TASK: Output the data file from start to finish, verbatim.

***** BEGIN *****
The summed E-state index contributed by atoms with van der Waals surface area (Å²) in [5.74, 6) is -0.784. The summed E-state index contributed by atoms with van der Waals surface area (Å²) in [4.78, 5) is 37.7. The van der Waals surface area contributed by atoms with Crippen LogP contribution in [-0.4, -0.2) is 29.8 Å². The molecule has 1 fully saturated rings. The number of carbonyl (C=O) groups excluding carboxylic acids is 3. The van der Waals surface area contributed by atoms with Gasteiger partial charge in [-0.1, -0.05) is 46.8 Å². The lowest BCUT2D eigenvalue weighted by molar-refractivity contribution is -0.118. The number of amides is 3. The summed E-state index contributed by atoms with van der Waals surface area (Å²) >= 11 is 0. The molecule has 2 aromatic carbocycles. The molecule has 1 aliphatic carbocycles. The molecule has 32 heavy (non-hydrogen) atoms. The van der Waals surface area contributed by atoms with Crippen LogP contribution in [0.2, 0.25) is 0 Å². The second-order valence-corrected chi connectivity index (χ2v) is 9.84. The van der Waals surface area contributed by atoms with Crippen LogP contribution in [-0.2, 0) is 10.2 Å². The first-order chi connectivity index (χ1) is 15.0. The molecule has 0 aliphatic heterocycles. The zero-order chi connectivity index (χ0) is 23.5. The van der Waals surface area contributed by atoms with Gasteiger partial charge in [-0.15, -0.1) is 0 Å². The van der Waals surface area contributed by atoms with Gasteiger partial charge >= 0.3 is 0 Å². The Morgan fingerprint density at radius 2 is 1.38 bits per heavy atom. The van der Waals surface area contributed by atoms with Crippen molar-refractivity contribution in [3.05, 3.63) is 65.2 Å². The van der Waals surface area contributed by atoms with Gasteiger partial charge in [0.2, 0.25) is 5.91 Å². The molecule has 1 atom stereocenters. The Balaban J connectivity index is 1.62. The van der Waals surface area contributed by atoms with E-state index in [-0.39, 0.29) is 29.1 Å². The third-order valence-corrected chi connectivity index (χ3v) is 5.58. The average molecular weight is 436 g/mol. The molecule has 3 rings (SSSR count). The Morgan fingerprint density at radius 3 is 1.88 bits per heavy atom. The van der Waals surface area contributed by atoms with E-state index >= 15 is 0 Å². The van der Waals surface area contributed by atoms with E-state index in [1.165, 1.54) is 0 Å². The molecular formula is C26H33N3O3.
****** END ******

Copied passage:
The summed E-state index contributed by atoms with van der Waals surface area (Å²) in [5.74, 6) is -0.784. The summed E-state index contributed by atoms with van der Waals surface area (Å²) in [4.78, 5) is 37.7. The van der Waals surface area contributed by atoms with Crippen LogP contribution in [-0.4, -0.2) is 29.8 Å². The molecule has 1 fully saturated rings. The number of carbonyl (C=O) groups excluding carboxylic acids is 3. The van der Waals surface area contributed by atoms with Gasteiger partial charge in [-0.1, -0.05) is 46.8 Å². The lowest BCUT2D eigenvalue weighted by molar-refractivity contribution is -0.118. The number of amides is 3. The summed E-state index contributed by atoms with van der Waals surface area (Å²) >= 11 is 0. The molecule has 2 aromatic carbocycles. The molecule has 1 aliphatic carbocycles. The molecule has 32 heavy (non-hydrogen) atoms. The van der Waals surface area contributed by atoms with Crippen LogP contribution in [0.2, 0.25) is 0 Å². The second-order valence-corrected chi connectivity index (χ2v) is 9.84. The van der Waals surface area contributed by atoms with Crippen LogP contribution in [-0.2, 0) is 10.2 Å². The first-order chi connectivity index (χ1) is 15.0. The molecule has 0 aliphatic heterocycles. The zero-order chi connectivity index (χ0) is 23.5. The van der Waals surface area contributed by atoms with Gasteiger partial charge in [-0.15, -0.1) is 0 Å². The van der Waals surface area contributed by atoms with Gasteiger partial charge >= 0.3 is 0 Å². The Morgan fingerprint density at radius 2 is 1.38 bits per heavy atom. The van der Waals surface area contributed by atoms with Crippen molar-refractivity contribution in [3.05, 3.63) is 65.2 Å². The van der Waals surface area contributed by atoms with Gasteiger partial charge in [0.2, 0.25) is 5.91 Å². The molecule has 1 atom stereocenters. The Balaban J connectivity index is 1.62. The van der Waals surface area contributed by atoms with E-state index in [-0.39, 0.29) is 29.1 Å². The third-order valence-corrected chi connectivity index (χ3v) is 5.58. The average molecular weight is 436 g/mol. The molecule has 3 rings (SSSR count). The Morgan fingerprint density at radius 3 is 1.88 bits per heavy atom. The van der Waals surface area contributed by atoms with E-state index >= 15 is 0 Å². The van der Waals surface area contributed by atoms with E-state index in [1.165, 1.54) is 0 Å². The molecular formula is C26H33N3O3.